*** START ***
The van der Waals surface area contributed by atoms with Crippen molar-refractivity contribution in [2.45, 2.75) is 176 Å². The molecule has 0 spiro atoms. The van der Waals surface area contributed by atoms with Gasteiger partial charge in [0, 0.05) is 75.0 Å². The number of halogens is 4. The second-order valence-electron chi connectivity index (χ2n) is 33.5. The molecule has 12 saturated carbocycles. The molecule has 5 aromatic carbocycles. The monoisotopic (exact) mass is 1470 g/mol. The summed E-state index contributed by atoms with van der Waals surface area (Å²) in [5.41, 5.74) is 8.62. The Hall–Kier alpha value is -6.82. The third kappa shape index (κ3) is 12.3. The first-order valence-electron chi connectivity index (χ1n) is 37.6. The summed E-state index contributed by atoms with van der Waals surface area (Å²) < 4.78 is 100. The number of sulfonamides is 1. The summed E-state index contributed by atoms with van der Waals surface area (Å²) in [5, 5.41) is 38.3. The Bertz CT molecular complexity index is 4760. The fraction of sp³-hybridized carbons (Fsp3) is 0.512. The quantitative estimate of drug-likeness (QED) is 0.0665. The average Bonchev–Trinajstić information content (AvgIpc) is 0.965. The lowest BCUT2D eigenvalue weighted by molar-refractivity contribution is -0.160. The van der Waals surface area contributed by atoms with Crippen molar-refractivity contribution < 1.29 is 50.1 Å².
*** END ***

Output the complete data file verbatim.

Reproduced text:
The van der Waals surface area contributed by atoms with Crippen molar-refractivity contribution in [2.45, 2.75) is 176 Å². The molecule has 0 spiro atoms. The van der Waals surface area contributed by atoms with Gasteiger partial charge in [0, 0.05) is 75.0 Å². The number of halogens is 4. The second-order valence-electron chi connectivity index (χ2n) is 33.5. The molecule has 12 saturated carbocycles. The molecule has 5 aromatic carbocycles. The monoisotopic (exact) mass is 1470 g/mol. The summed E-state index contributed by atoms with van der Waals surface area (Å²) in [5.41, 5.74) is 8.62. The Hall–Kier alpha value is -6.82. The third kappa shape index (κ3) is 12.3. The first-order valence-electron chi connectivity index (χ1n) is 37.6. The summed E-state index contributed by atoms with van der Waals surface area (Å²) < 4.78 is 100. The number of sulfonamides is 1. The summed E-state index contributed by atoms with van der Waals surface area (Å²) in [5, 5.41) is 38.3. The Bertz CT molecular complexity index is 4760. The fraction of sp³-hybridized carbons (Fsp3) is 0.512. The quantitative estimate of drug-likeness (QED) is 0.0665. The average Bonchev–Trinajstić information content (AvgIpc) is 0.965. The lowest BCUT2D eigenvalue weighted by molar-refractivity contribution is -0.160. The van der Waals surface area contributed by atoms with Crippen molar-refractivity contribution < 1.29 is 50.1 Å².